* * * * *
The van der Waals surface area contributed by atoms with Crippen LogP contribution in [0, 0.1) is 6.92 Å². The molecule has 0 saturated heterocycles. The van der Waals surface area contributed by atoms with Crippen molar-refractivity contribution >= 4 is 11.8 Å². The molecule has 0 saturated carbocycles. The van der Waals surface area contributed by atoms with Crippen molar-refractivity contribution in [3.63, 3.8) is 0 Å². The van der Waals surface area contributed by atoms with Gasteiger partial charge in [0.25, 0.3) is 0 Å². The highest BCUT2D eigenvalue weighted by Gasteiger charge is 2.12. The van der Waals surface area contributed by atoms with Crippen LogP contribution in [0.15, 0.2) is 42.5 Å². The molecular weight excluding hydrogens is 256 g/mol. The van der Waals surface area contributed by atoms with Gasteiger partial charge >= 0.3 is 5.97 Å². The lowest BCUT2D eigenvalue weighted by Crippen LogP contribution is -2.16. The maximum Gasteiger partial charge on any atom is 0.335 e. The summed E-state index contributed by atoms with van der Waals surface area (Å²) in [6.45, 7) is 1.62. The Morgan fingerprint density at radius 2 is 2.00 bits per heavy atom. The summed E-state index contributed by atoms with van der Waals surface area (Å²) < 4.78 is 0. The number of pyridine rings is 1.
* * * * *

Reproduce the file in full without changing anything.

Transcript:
The van der Waals surface area contributed by atoms with Crippen LogP contribution in [0, 0.1) is 6.92 Å². The molecule has 0 saturated heterocycles. The van der Waals surface area contributed by atoms with Crippen molar-refractivity contribution >= 4 is 11.8 Å². The molecule has 0 saturated carbocycles. The van der Waals surface area contributed by atoms with Crippen molar-refractivity contribution in [3.63, 3.8) is 0 Å². The van der Waals surface area contributed by atoms with Gasteiger partial charge in [0.25, 0.3) is 0 Å². The highest BCUT2D eigenvalue weighted by Gasteiger charge is 2.12. The van der Waals surface area contributed by atoms with Crippen LogP contribution in [0.15, 0.2) is 42.5 Å². The molecular weight excluding hydrogens is 256 g/mol. The van der Waals surface area contributed by atoms with Gasteiger partial charge >= 0.3 is 5.97 Å². The lowest BCUT2D eigenvalue weighted by Crippen LogP contribution is -2.16. The maximum Gasteiger partial charge on any atom is 0.335 e. The summed E-state index contributed by atoms with van der Waals surface area (Å²) in [6.45, 7) is 1.62. The Morgan fingerprint density at radius 2 is 2.00 bits per heavy atom. The summed E-state index contributed by atoms with van der Waals surface area (Å²) < 4.78 is 0. The number of pyridine rings is 1.